Open Access

Relationship between pain relief, reduction in pain-associated sleep interference, and overall impression of improvement in patients with postherpetic neuralgia treated with extended-release gabapentin

  • Neel Mehta1Email author,
  • Iwona Bucior2,
  • Shay Bujanover2,
  • Rajiv Shah3 and
  • Amitabh Gulati4
Health and Quality of Life Outcomes201614:54

https://doi.org/10.1186/s12955-016-0456-0

Received: 1 June 2015

Accepted: 24 March 2016

Published: 1 April 2016

Abstract

Background

Postherpetic neuralgia (PHN) interferes with patients’ quality of life, and disturbed sleep is a prevalent complaint. Pain-associated sleep interference in turn enhances pain and/or reduces pain tolerance. Therefore, reducing sleep interference by pain, in addition to pain control, may improve patient care. To address this notion, we characterized relationships among changes in pain intensity, sleep interference, and overall impression of improvement in PHN patients treated with gastroretentive gabapentin (G-GR).

Methods

Patients with PHN (n = 556) received G-GR 1800 mg once-daily in two phase 3 and one phase 4 study. Visual Analog Scale (VAS) and Brief Pain Inventory (BPI) were completed at baseline and the end of study. Patients’ Global Impression of Change (PGIC) was completed at the end of study. Regression analyses examined relationships between VAS, BPI sleep interference by pain, and PGIC.

Results

At the end of treatment, 53.7 and 63.2 % of patients reported a ≥30 % reduction in VAS and BPI pain-associated sleep interference (BPISI) respectively; 46.3 % reported feeling “Much” or “Very Much” improved on the PGIC. There were positive correlations between the percent reductions in VAS and BPISI; both correlated with PGIC improvements. Percent changes in VAS and BPISI were significant (p < 0.0001 and p = 0.0082, respectively), and were independent predictors of feeling “Much” or “Very Much” improved on the PGIC.

Conclusions

Reductions in pain intensity and in BPISI were correlated, and both also correlated with overall impression of improvement for patients with PHN treated with G-GR. Both pain relief and improvement BPISI independently predicted improvement in PGIC. For optimal patient care, clinicians should consider reducing the impact of pain on quality of sleep as well as overall pain reduction.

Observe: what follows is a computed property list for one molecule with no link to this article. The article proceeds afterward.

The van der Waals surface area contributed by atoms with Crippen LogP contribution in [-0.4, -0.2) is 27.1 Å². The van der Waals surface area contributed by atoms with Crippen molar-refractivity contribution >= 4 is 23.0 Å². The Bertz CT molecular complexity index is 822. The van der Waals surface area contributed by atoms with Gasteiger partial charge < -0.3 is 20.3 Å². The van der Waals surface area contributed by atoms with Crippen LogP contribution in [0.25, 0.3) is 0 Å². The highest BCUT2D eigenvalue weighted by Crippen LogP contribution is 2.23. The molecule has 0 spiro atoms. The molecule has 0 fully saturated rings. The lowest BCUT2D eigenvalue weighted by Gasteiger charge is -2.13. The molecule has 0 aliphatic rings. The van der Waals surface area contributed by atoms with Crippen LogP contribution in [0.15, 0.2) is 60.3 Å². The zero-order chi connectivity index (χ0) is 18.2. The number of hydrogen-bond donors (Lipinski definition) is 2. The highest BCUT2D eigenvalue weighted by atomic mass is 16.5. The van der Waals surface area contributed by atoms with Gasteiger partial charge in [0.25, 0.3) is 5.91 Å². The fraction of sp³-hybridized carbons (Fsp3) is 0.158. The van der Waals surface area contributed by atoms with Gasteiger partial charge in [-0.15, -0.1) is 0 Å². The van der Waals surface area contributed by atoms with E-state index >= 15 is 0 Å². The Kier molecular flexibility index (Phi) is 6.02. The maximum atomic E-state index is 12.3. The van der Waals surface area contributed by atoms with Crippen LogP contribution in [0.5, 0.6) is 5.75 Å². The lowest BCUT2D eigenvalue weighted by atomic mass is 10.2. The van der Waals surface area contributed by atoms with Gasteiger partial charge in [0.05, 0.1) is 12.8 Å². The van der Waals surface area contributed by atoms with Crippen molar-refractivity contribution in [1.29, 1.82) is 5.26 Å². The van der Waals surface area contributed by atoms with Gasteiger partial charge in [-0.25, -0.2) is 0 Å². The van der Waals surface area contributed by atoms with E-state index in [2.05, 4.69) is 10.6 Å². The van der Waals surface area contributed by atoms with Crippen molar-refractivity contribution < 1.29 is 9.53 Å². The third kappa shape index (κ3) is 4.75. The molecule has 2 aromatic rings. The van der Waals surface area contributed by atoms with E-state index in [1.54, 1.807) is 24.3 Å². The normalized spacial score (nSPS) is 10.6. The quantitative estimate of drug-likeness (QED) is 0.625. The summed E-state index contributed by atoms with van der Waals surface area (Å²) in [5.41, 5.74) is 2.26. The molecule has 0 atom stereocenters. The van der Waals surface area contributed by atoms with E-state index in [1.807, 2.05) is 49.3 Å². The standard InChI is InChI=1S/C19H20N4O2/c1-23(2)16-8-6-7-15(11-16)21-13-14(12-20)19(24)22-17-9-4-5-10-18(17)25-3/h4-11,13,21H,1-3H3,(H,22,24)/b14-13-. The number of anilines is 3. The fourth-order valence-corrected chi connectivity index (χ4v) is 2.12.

Trial registration

ClinicalTrials.gov numbers, NCT00335933, NCT00636636, NCT01426230.

Keywords

Neuropathic pain Sleep Quality of life Postherpetic neuralgia Gabapentin Gastroretentive

Background

Postherpetic neuralgia (PHN) is a chronic neuropathic pain syndrome resulting from nerve damage caused by the varicella zoster virus that is reactivated during acute herpes zoster (HZ, shingles) [1]. PHN, which occurs in up to 20 % of HZ patients, can be debilitating and interferes with patients’ physical function and their quality of life [26]. Consistent with the tendency of neuropathic pain to be worst during the night [7], sleep disturbance is one of the most common complaints among patients with PHN. Sleep disturbance may in turn lead to additional comorbid conditions such as anxiety or depression [5, 810], and some studies suggest that shortened or disturbed sleep may lead to reduced pain tolerance [11, 12]. Evidence supports a reciprocal relationship between pain and sleep in which pain disturbs sleep, and poor sleep enhances pain [6, 8, 13]. Thus, it is expected that improvement in sleep quality, in addition to control of neuropathic pain, may improve patients’ overall quality of life [14].